10 October 2011

Review: SO COLD THE RIVER, Michael Koryta

  • Published Allen & Unwin Australia 2010
  • ISBN 978-1-74237-133-7
  • 503 pages
  • Source: my local library
Blurb (from author's site)

It starts with a beautiful woman and a challenge. As a gift for her husband, Alyssa Bradford approaches Eric Shaw to make a documentary about her father-in-law, Campbell Bradford, a 95-year-old millionaire whose past is wrapped in mystery. Eric grabs the job even though there are few clues to the man's story—just the name of his hometown and an antique water bottle he's kept his entire life.

In Bradford's hometown, Eric discovers an extraordinary history—a glorious domed hotel where movie stars, presidents, athletes, and mobsters once mingled, and mineral springs whose miraculous waters were reputed to cure everything from insomnia to malaria. Neglected for years, the resort has been restored to its former grandeur just in time for Eric's stay.

Just hours after his arrival, Eric experiences a frighteningly vivid vision. As the days pass, the frequency and intensity of his hallucinations increase and draw Eric deeper into the area's dark history. He discovers that something besides the historic resort town has been restored—a long-forgotten evil that will stop at nothing to regain its lost glory. Brilliantly imagined and terrifyingly real, So Cold the River is a tale of irresistible suspense with a racing, unstoppable current.

My take

Michael Koryta is one of those authors that I have been meaning to try for some time, and I must have seen SO COLD THE RIVER talked about on one of the cyber networks I belong to. I have had it on my library request list for some months, and really knew little about it.

If someone had told me that it has a fairly significant paranormal element I probably wouldn't have tackled it. I would have regarded that as outside my credibility lines. However I'm glad I did read it and I will probably try another, perhaps the award winning TONIGHT I SAID GOODBYE.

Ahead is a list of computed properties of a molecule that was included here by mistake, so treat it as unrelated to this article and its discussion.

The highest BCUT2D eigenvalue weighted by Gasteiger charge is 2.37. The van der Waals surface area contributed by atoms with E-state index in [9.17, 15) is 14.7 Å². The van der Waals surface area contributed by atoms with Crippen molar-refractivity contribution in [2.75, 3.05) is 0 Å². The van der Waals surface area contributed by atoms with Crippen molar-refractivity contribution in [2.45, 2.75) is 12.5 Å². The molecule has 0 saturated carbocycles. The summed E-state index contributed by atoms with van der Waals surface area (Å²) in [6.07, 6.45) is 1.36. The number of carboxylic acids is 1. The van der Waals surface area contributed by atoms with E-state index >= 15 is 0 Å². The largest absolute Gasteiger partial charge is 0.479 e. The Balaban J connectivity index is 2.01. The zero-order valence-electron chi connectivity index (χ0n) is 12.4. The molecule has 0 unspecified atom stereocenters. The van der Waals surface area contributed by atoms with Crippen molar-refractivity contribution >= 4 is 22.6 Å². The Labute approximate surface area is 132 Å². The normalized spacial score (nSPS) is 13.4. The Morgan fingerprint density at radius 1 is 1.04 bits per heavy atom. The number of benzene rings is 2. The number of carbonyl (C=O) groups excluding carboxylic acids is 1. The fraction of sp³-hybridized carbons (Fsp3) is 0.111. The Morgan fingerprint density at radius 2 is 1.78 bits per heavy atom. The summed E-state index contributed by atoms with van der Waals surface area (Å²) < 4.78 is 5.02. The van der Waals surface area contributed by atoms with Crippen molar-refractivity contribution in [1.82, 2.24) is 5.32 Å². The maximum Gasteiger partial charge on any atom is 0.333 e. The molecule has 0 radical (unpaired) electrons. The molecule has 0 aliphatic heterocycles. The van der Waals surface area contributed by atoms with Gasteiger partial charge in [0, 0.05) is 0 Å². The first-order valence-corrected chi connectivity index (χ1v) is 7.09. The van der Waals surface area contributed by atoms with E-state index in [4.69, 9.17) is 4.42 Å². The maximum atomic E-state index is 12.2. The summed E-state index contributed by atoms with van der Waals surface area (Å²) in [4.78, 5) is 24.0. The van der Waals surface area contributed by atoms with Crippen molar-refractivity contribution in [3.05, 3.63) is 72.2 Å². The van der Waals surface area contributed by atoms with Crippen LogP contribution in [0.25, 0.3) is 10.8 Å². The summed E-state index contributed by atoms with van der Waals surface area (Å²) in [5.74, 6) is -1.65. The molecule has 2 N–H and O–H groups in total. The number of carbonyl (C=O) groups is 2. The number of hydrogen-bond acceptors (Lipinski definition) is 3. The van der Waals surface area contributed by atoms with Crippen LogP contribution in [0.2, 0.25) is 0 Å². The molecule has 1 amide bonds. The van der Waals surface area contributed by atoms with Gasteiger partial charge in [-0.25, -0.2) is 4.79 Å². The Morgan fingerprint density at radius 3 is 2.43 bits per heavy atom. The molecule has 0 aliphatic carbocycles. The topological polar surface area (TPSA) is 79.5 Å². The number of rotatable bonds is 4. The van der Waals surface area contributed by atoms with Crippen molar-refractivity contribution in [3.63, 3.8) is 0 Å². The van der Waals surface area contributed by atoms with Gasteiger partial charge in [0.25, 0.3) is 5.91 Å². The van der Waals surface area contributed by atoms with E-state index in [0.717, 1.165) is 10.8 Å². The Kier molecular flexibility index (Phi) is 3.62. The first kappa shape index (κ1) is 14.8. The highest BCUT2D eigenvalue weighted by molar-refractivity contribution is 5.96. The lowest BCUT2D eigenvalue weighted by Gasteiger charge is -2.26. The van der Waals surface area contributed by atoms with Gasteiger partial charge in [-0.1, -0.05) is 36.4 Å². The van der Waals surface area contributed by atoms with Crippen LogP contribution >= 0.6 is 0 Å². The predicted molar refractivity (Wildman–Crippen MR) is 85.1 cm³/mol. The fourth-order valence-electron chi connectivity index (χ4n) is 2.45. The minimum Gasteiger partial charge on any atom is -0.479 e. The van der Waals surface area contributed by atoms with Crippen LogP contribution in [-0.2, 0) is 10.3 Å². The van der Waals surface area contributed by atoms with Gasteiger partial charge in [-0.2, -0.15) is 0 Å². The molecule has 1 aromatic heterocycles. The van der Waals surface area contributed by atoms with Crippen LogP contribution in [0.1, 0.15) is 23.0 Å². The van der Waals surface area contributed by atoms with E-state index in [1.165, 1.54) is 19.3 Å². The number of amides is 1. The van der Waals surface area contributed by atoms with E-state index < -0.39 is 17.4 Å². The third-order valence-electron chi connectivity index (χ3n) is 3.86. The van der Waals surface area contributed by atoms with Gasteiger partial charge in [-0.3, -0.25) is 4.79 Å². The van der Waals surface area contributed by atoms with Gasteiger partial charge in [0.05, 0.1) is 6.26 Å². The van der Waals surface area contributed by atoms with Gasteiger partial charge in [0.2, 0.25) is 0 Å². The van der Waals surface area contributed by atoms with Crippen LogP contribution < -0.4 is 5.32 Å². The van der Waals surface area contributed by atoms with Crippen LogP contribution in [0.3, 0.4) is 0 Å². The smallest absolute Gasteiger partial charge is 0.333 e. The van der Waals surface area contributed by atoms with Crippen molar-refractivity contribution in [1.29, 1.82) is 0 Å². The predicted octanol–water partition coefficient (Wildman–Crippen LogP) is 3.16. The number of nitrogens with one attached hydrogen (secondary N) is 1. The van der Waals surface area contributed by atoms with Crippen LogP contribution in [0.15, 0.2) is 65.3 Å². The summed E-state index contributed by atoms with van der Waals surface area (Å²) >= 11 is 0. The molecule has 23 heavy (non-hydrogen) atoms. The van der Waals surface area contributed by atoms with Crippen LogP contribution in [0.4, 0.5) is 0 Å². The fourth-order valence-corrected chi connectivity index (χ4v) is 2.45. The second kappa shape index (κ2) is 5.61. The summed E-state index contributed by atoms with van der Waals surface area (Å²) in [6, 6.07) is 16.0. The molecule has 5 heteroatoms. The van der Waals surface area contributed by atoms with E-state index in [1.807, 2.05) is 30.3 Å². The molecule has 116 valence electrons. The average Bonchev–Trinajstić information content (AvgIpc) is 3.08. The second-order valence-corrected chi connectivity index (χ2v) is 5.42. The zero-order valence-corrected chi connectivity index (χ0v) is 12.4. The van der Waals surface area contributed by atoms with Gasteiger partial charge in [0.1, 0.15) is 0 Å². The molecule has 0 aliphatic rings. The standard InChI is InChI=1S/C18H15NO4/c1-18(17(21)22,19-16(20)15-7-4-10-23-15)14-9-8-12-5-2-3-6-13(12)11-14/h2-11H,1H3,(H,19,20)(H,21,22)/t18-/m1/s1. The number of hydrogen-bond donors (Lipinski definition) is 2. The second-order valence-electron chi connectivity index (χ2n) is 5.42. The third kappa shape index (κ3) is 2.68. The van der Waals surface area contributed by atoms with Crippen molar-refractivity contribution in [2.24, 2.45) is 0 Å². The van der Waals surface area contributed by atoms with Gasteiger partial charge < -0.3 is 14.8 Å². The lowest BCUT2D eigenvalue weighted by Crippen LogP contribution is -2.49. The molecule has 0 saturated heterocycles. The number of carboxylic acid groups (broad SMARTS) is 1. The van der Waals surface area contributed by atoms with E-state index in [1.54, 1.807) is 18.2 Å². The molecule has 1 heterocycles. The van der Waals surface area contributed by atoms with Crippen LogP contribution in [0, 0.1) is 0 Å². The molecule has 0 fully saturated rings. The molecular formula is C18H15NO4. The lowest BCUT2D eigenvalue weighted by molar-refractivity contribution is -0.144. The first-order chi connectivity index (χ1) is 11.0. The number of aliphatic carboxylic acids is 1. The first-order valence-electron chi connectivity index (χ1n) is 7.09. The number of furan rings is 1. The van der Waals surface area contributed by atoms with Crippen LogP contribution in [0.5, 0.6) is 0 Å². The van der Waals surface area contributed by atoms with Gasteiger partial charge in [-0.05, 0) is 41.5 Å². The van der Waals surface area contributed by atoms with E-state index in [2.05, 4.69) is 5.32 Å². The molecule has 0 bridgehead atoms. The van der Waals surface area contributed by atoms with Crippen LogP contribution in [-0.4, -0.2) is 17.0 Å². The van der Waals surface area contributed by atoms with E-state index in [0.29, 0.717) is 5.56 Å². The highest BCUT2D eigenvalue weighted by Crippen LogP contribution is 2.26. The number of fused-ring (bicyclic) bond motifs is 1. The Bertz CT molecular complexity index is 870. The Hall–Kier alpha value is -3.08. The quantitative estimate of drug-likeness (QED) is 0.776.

The idea of the past meeting the present through the central character Eric Shaw, through the offices of a bottle of very old spring water, does strain the bounds of credibility a bit, but it makes for a rollicking good yarn with an incredible tornado thrown in at the end for good measure.

My rating: 4.2

About the author

Michael Koryta's first novel, the Edgar Award-nominated Tonight I Said Goodbye, was published when he was just twenty-one and was followed by Sorrow's Anthem, A Welcome Grave, Envy the Night, which won the Los Angeles Times Book Prize and The Silent Hour, So Cold the River and his most recent book The Cypress House. His works have been translated into more than twenty languages. He lives in Bloomington, Indiana, where he has worked as a newspaper reporter and private investigator, and in St. Petersburg, Florida.

Michael Koryta's website.


jiescribano said...

Thank you Kerrie for bringing new authors to our attention.

bermudaonion said...

I loved this book too. Koryta makes paranormal seem so natural.

Margot Kinberg said...

Kerrie - In general, I'm right with you about the paranormal having too much of a central role in a novel. But when it's done well it can be effective. I'm glad that it didn't take away too much from the novel for you.


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